working with postgresql by telling it some stuff it otherwise would
  have to second guess and by sometimes giving it back some cache
  pages which were copied away for potential modifying but ended
  up clean in the end.
  You don't need new interfaces. Only a slight modification of what
  fadvise DONTNEED does.
 
  This insistence in injecting pages from postgres to kernel is just a
  bad idea. 
 Do you think it would be possible to map copy-on-write pages
 from linux cache to postgresql cache ?
 
 this would be a step in direction of solving the double-ram-usage
 of pages which have not been read from syscache to postgresql
 cache without sacrificing linux read-ahead (which I assume does
 not happen when reads bypass system cache).

The current mechanism for coherency between a userspace cache and the
in-kernel page cache is mmap ... that's the only way you get the same
page in both currently.

glibc used to have an implementation of read/write in terms of mmap, so
it should be possible to insert it into your current implementation
without a major rewrite.  The problem I think this brings you is
uncontrolled writeback: you don't want dirty pages to go to disk until
you issue a write()  I think we could fix this with another madvise():
something like MADV_WILLUPDATE telling the page cache we expect to alter
the pages again, so don't be aggressive about cleaning them.  Plus all
the other issues with mmap() ... but if you can detail those, we might
be able to fix them.

 and we can write back the copy at the point when it is safe (from
 postgresql perspective)  to let the system write them back ?

Using MADV_WILLUPDATE, possibly ... you're still not going to have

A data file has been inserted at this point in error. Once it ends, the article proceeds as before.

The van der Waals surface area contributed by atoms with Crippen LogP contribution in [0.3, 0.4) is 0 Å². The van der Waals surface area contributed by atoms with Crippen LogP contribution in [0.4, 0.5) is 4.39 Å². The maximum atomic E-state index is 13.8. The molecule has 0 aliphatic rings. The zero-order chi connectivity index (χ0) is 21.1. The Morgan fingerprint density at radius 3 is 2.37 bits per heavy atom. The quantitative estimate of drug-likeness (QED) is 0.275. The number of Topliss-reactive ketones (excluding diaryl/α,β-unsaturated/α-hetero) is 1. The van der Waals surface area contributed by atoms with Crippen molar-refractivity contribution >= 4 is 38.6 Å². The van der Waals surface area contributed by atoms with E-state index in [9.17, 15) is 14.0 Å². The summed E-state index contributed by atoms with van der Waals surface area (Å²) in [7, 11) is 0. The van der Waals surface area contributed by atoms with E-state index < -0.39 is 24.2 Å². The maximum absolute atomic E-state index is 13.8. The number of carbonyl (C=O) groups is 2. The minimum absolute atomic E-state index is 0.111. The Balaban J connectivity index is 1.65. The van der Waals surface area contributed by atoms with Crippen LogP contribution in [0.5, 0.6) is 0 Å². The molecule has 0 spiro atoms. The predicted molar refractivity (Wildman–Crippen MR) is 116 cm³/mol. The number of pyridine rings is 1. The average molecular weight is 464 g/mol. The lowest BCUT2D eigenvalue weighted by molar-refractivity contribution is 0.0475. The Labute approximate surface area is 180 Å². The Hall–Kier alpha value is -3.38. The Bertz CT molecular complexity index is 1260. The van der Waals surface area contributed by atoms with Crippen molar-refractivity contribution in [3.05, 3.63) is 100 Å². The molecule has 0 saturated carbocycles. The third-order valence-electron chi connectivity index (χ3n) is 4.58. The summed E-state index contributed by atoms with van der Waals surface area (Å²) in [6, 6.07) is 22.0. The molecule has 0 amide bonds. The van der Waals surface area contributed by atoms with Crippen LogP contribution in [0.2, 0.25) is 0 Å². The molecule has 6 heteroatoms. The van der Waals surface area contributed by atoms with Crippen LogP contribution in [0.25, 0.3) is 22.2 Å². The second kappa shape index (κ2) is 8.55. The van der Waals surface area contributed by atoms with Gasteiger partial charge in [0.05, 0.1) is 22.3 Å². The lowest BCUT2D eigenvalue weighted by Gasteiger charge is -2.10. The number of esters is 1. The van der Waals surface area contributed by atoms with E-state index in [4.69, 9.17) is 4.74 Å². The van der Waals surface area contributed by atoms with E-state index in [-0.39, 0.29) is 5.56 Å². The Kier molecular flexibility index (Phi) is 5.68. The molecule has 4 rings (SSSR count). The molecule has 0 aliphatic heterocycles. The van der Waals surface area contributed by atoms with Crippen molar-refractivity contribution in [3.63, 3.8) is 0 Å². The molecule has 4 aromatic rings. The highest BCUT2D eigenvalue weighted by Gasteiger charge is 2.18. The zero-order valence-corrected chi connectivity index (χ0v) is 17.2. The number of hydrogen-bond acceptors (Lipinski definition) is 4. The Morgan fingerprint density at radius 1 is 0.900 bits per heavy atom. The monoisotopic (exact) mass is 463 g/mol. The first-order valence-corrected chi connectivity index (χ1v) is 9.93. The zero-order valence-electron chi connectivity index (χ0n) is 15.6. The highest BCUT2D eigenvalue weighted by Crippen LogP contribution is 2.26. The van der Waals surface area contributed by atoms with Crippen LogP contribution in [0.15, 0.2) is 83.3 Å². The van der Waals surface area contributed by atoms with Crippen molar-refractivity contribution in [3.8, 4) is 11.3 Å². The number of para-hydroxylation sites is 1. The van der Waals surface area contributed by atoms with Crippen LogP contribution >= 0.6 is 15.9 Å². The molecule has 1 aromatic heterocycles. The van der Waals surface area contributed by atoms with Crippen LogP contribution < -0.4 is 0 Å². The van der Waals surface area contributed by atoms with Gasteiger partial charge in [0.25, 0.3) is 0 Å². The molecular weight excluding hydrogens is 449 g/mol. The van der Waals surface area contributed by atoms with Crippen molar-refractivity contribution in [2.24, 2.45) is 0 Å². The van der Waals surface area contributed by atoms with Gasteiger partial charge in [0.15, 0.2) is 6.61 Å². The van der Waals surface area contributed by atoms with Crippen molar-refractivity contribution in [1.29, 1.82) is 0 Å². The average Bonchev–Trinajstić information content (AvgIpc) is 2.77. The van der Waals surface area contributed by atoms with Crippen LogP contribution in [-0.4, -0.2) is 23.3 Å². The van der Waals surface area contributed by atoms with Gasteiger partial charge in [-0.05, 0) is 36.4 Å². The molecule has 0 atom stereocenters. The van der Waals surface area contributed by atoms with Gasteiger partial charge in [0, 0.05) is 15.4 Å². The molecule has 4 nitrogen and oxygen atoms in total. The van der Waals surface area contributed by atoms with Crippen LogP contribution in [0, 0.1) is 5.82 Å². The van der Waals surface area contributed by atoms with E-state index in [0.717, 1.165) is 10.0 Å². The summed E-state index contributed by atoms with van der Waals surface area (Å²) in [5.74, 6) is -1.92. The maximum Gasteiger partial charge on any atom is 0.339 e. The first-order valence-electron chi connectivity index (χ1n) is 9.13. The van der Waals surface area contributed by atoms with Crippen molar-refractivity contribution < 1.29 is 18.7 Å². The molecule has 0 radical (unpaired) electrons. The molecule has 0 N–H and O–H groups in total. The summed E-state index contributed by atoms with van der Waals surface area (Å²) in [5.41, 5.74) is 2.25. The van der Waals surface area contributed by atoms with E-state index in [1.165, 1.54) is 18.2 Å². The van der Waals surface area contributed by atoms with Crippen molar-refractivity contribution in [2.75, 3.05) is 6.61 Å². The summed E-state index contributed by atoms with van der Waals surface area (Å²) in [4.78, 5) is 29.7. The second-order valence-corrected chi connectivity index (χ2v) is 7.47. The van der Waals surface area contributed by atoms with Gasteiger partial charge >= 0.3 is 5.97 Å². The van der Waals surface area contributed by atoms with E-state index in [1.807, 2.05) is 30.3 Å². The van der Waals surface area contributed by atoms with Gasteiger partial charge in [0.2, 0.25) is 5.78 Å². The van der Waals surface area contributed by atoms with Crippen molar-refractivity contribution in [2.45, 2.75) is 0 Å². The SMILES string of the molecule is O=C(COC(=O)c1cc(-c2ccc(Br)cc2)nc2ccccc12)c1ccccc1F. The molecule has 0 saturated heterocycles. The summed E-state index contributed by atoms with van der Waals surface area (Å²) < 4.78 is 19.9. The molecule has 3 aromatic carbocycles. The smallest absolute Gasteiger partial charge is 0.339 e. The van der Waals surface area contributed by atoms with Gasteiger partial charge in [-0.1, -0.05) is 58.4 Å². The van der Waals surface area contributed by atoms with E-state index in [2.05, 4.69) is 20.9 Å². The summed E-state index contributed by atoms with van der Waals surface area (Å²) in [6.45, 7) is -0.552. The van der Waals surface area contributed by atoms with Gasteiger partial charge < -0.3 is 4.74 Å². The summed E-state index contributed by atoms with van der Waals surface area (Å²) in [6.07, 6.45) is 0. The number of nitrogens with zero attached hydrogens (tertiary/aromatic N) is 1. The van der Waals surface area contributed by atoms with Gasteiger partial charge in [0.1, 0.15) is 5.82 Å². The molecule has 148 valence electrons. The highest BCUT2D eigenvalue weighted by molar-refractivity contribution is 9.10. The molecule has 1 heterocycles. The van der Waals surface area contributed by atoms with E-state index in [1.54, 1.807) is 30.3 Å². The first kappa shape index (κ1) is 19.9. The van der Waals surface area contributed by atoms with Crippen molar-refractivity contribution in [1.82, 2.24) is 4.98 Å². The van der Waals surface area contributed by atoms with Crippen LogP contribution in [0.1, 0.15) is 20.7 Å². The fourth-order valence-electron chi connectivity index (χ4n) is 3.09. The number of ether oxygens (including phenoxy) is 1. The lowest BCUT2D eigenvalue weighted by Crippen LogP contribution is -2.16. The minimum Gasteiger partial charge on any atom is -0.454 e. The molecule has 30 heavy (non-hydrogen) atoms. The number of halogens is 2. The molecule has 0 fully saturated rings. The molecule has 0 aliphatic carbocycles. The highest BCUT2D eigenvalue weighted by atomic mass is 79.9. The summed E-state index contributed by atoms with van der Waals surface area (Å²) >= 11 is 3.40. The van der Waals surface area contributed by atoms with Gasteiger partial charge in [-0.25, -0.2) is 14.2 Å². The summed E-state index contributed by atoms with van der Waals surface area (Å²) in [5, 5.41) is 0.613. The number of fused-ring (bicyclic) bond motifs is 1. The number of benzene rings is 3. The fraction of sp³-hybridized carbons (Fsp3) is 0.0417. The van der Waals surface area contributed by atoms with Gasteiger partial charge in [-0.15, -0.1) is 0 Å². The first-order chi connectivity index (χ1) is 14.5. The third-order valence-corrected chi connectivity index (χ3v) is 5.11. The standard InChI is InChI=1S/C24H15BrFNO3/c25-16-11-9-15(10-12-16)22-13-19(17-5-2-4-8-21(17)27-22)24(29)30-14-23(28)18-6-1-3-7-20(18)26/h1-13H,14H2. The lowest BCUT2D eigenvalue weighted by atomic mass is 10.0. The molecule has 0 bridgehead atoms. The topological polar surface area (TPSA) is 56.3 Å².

absolute control.  The kernel will write back the pages if the dirty
limits are exceeded, for instance, but we could tune it to be useful.

 Do you think it is possible to make it work with good performance
 for a few million 8kb pages ?
 
  At the very least, it still needs postgres to know too much
  of the filesystem (block layout) to properly work. Ie: pg must be
  required to put entire filesystem-level blocks into the page cache,
  since that's how the page cache works. 
 I was more thinking of an simple write() interface with extra
 flags/sysctls to tell kernel that we already have this on disk
  At the very worst, it may
  introduce serious security and reliability implications, when
  applications can destroy the consistency of the page cache (even if
  full access rights are checked, there's still the possibility this
  inconsistency might be exploitable).
 If you allow write() which just writes clean pages, I can not see
 where the extra security concerns are beyond what normal
 write can do.

The problem is we can't give you absolute control of when pages are
written back because that interface can be used to DoS the system: once
we get too many dirty uncleanable pages, we'll thrash looking for memory
and the system will livelock.

James




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Re: [Lsf-pc] [HACKERS] Linux kernel impact on PostgreSQL performance

2014-01-14 Thread Trond Myklebust

On Jan 14, 2014, at 10:39, Tom Lane t...@sss.pgh.pa.us wrote:

 James Bottomley james.bottom...@hansenpartnership.com writes:
 The current mechanism for coherency between a userspace cache and the
 in-kernel page cache is mmap ... that's the only way you get the same
 page in both currently.
 
 Right.
 
 glibc used to have an implementation of read/write in terms of mmap, so
 it should be possible to insert it into your current implementation
 without a major rewrite.  The problem I think this brings you is
 uncontrolled writeback: you don't want dirty pages to go to disk until
 you issue a write()
 
 Exactly.
 
 I think we could fix this with another madvise():
 something like MADV_WILLUPDATE telling the page cache we expect to alter
 the pages again, so don't be aggressive about cleaning them.
 
 Don't be aggressive isn't good enough.  The prohibition on early write
 has to be absolute, because writing a dirty page before we've done
 whatever else we need to do results in a corrupt database.  It has to
 be treated like a write barrier.